L.A. Youth articles are often about traditional teen interests, such as summer jobs, getting into college, education, and getting a date for the prom. But there is room for controversy in the paper, too. When our teenagers set out to explore difficult and complicated topics like teen pregnancy, substance abuse, AIDS, race relations, homelessness, and gangs, L.A. Times reporters, editors and lawyers have shared their expertise. Editor Sue Horton mentored teen reporter Josie Valderrama through the maze of internal affairs police documents for his year-long investigative project about alleged police abuse of local teens. The resulting article published in the summer of 1990 drew recognition from national media, including Time and 60 Minutes.
A few years ago, when I wanted to expand the youth voice to a wider audience, I spoke with several L.A. Times editors to ask if they’d consider reprinting our articles. Former Metro Editor Bill Boyarsky took the idea seriously and reprinted Gohar Galyan’s riveting article on life inside a year-round, overcrowded school. And one of our cover stories, written by a homeless youth sleeping behind a Hollywood Boulevard theater, made the front page of the Metro section.
The headline on June 17, 2000, screamed “Tribune Co. acquires the Los Angeles Times.” I took a deep breath, answered the dozens of calls from friends inquiring about this merger and hoped nothing would change. In fact, since that day the relationship between our two newspapers has grown stronger. Publisher Jeff Johnson has kept the presses rolling for L.A. Youth.
However, during the past two years I have missed seeing some of our best stories find a broader readership in the Times. As the war took place in Iraq, for example, I kept hoping the new editors would see the relevance of the teen perspective on the war And who knows better how teens feel about not finding a summer job in order to pay for college than those facing this situation? Or who can speak more powerfully about the impact of the ever-increasing classroom size on student learning?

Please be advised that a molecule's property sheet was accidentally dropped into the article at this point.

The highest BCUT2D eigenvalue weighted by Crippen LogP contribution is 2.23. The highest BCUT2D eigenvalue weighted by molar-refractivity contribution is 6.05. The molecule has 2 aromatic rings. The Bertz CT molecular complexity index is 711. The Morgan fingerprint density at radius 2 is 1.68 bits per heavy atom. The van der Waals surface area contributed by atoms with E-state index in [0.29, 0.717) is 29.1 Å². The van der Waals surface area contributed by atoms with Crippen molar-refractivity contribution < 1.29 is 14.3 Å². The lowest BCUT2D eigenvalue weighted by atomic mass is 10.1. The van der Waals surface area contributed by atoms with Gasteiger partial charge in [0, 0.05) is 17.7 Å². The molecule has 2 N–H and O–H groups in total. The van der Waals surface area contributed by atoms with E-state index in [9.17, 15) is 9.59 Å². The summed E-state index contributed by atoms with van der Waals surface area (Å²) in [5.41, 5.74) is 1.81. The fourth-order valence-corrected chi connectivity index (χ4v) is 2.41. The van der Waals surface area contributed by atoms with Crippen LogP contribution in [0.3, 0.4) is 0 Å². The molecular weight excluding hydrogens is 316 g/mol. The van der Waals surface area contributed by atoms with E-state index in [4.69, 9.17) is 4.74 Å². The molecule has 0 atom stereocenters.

Newspapers Learn From Us

The newspaper industry is in the midst of tremendous change and it’s a hard time for youth publications to get their attention—the industry is losing readers, downsizing editorial staff, competing with online publications. But each year newspapers spend lots of money and time on focus groups and readership surveys as they try to figure out how to attract younger readers. By looking closely at publications like ours, and by reprinting our articles, they might make significant headway.
The Los Angeles Times isn’t the only paper that has realized this. In 2005, the New York Times began printing the New York-based teen paper New Youth Connections. New Expression, written by teens in Chicago, has been printed by the Chicago Tribune and received financial support from them for over a dozen years. VOX, in Atlanta, matches teens with mentors from the Atlanta Journal Constitution and CNN.
Though it’s a tough time for youth-produced newspapers to get a long-term commitment from their local newspaper, it’s important for them to establish a relationship. Newspapers investing in youth publications benefits both parties—newspapers reach the next generation of readers, and teen-written publications keep the presses rolling.
Donna C. Myrow is founder and executive director of L.A. Youth.